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Intentionality and Authenticity in Leadership

Kristen brotherson talks about authentic leadership at alcon
Kristen Brotherson

Coming from a different time and a different organization, Kristen Brotherson was surprised to be given a seat at the table when she arrived at Alcon as a sales representative. “Leadership wanted to hear from us what we were learning from the doctors on a new product being introduced. In my previous role, we weren’t seen as the experts, but Alcon makes the relationship with the eye care provider a foundation,” she says.

In that environment and in her most recent role as Vice President and General Manager of US Vision Care at Alcon, she has allowed her own authentic leadership style to evolve. She remembers an early incident where she discovered it was OK to show up not wearing the dark tailored suit and heels that was the expected uniform for women in business. “I had packed for a business trip and vacation. One of my friends had breast cancer at the time, so I had a pink streak added to my hair. And at the last minute before I went on stage, I chose to wear the more casual stretchy dress. I was surprised by the number of women who came up to me afterward saying that they felt they could relate to a speaker who looked like them.” It made her realize that people are watching, and her style of presentation had engaged people.

Kristen Brotherson in red dress sits on panel with 2 men during an Alcon presentation
Photos courtesy of Kristen Brotherson

Some of it is timing, of course. There are more women in leadership throughout the industry, and there are signs of a little less conformity at some levels and events. “These trends toward intentionality and authenticity have worked in my favor.”


Modeling leadership is important, but there must be some outreach element to it. In other words, it can’t all be on those who see a leader to emulate them. Brotherson says she seeks out those she can encourage and pull forward. “I’m fortunate to have the platform and have been given these opportunities. But I also sit in many meetings with people from all levels of the organization, and I make it a point to recognize someone with talents. If I see something special in someone, I’ll try to make sure that person has an opportunity to shine.”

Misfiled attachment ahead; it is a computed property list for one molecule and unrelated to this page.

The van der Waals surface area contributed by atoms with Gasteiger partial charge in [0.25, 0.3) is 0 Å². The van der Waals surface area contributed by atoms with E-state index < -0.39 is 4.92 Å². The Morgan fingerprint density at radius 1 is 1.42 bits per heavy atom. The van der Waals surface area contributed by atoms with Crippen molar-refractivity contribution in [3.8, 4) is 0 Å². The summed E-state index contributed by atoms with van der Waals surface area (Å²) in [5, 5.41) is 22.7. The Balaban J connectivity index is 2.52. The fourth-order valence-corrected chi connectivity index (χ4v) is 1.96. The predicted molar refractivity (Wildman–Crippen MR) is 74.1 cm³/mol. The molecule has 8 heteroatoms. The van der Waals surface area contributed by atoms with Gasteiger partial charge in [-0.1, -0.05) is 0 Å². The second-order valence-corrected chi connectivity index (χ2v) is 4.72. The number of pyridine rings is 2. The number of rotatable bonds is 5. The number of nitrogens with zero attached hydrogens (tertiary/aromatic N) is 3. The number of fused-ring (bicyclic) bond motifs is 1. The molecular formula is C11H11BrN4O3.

Brotherson, her husband, their two children and a dog
Brotherson and her family

Leadership is cultivated and learned, she says. “I’m not sure anyone innately is the whole package. We’re all very different. I think of my siblings and my friend group. Everybody brings something different to the table.” What she does well, however, is build and drive high-performing teams. By identifying the different talents and skills, the team becomes stronger because of the diversity of perspectives and skills. “Some of the greatest gifts I’ve had are when a person who used to work on my team says that I had an impact on their life.”


Brotherson shares some of the strategies that she has integrated into her leadership style.

  • Emphasize accountability. “I try to model that. We magnify the wins and hold people accountable for the results. It’s not that we want to catch someone doing something wrong, but we can share these stumbles openly and without shame.”
  • Prioritize. “I’ve learned how to say no. My work gives me tremendous satisfaction, but I also have a family with two children. When those two demands on my time conflict, the answer for me is easy.”
  • Work hard at work. “When I get to work, I don’t dilly dally. In order to make the most of my time at home, I have to make the most of my time at work. I come in with a plan, and we drive hard. Organizational focus is critical. That’s what keeps us successful and the team feeling secure.
  • Chose what you can let go. Brotherson has a clothing subscription. It’s so much easier than shopping to refresh a wardrobe. She has groceries delivered. “On Fridays, we take our 90-year-old neighbor out to dinner and then Friday to Monday morning is family time.”
  • Build your network. Your tribe will understand that you cannot make a birthday party one state over or need to skip out on some gatherings. They’ll support and encourage you, she says. When your co-workers become part of that network, they’ll support you as well. “If I tell someone we had a particularly challenging night with the kids, the team quietly pitches in.”
  • It takes time and effort. Don’t be put off when a project or implementation doesn’t go as smoothly as you’d like. “Keep the main thing the main thing.”


Brotherson is taking that attitude into the role she was promoted to in January of this year. Her goals include keeping Alcon’s high standing with brands such as SYSTANE and PATADAY. “In the contact lens space, we have outstanding innovation in the reusable lens space. We feel that wearers of monthly replacement lenses deserve to have a great wearing experience as well, so our TOTAL30® lenses show the investment in this space,” she says.

“You’ll hear more about what we’re calling our “water innovation lenses” which include all of the lenses that have this permanent water surface technology. And at SECO, we launched the Marlo app as a digital eyecare ally with the independent eye care professional.”

Getting all members of a team and the different facets of a company working collaboratively and efficiently requires leaders at multiple levels. Yet that kind of leadership can look different now than it did a decade or two ago.

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